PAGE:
La Quebrada de Humahuaca, located in the province of Jujuy in Argentina, is a long, narrow, barren mountain valley with an asymmetrical profile that forms a natural corridor of about 170km in a north-south direction. In the extreme south is the town of Bárcena, 38km north of San Salvador de Jujuy, and at its northernmost point is the town of Tres Cruces, through which runs the Rio Grande de Jujuy, flanked to the west and north by the plateau of the Puna at 3,800 meters above sea level, on the east by the sub-Andean mountains and to the south by the temperate valleys. Along this 170km the height of the valley rises from 1,250 to 3,700 meters.
In 2003, UNESCO declared the Quebrada de Humahuaca a Natural and Cultural Heritage Site for its unique landscape and Quebradeña ecology, but in order to meet the requirements of Law 25,167 which legislates on the Designation and Presentation of Wines and Spirits of Vinous Origin of Argentina and INV, the implementing body, the producers considered a homogeneous central zone from an agro-climatic point of view.
The wine region covers an area of approximately 80km from north to south along Route 9, its geographical centre is the town of Tilcara and is bordered on the south by the town of Tumbaya and at its northern end by Humahuaca. The width is variable and is determined by the height of the adjacent land to the Rio Grande.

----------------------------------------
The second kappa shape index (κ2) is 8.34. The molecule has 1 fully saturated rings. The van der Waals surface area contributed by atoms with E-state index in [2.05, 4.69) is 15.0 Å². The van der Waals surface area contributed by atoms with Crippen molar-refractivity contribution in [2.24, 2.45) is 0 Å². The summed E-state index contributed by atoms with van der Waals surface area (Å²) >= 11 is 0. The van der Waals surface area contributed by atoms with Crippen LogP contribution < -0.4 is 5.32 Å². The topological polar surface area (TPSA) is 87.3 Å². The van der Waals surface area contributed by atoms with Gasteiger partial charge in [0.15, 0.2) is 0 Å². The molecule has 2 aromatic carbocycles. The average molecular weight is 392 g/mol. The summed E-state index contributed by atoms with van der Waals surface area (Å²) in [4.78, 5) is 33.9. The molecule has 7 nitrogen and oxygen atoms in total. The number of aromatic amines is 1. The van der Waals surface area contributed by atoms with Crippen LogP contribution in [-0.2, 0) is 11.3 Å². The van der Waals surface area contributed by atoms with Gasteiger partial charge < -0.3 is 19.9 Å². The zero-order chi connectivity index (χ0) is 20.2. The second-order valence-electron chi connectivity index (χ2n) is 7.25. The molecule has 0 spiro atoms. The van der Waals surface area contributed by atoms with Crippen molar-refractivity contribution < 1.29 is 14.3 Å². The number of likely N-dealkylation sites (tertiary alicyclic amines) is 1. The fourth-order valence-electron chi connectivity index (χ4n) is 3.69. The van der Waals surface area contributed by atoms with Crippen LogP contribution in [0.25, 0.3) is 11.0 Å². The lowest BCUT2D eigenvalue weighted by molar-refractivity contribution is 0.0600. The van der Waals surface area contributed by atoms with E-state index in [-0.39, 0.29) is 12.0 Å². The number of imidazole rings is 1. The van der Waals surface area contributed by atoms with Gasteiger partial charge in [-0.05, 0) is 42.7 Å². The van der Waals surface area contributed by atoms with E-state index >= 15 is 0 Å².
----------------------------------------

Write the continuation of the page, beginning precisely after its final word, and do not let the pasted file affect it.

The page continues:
La Quebrada, in its north-south direction crosses various weather conditions, mainly influenced by altitude. Nevertheless, it is generally classified as mountainous, arid and continental. There is rainfall in the summer and the winters are very dry. Approximately 90% of the rainfall occurs during the months of December, January, February and March.
In the portion of the Quebrada protected by the GI, rainfall is around 150mm per year, and is therefore classified as desert. The territory is characterised by a marked thermal amplitude both seasonal and daily and can be defined as temperate with cold winter nights and sunny days. From the point of view water, the entire stretch is very homogeneous and winds are present in all seasons.
Within the GI, there are small vineyards dedicated to high quality winemaking grapes like Malbec, Sauvignon Blanc, Cabernet Sauvignon, Syrah and Pinot Noir. The temperature range, coupled with high heliophany produces a high polyphenol concentration in the flesh and skins, a high content of sugars in maturity and paradoxically, good acidity, resulting in fresh, complex, alcoholic wines with very intense colours, almost black with violet edges.
Despite the short time it has taken to develop the wine growing area with fine wine grapes in the area of the Quebrada de Humahuaca, its agro-climatic characterisation deserves its differentiation, recognition and protection by the National Wine Institute. The Resolution is the next thing to come into force.
Photo: Argentina Travel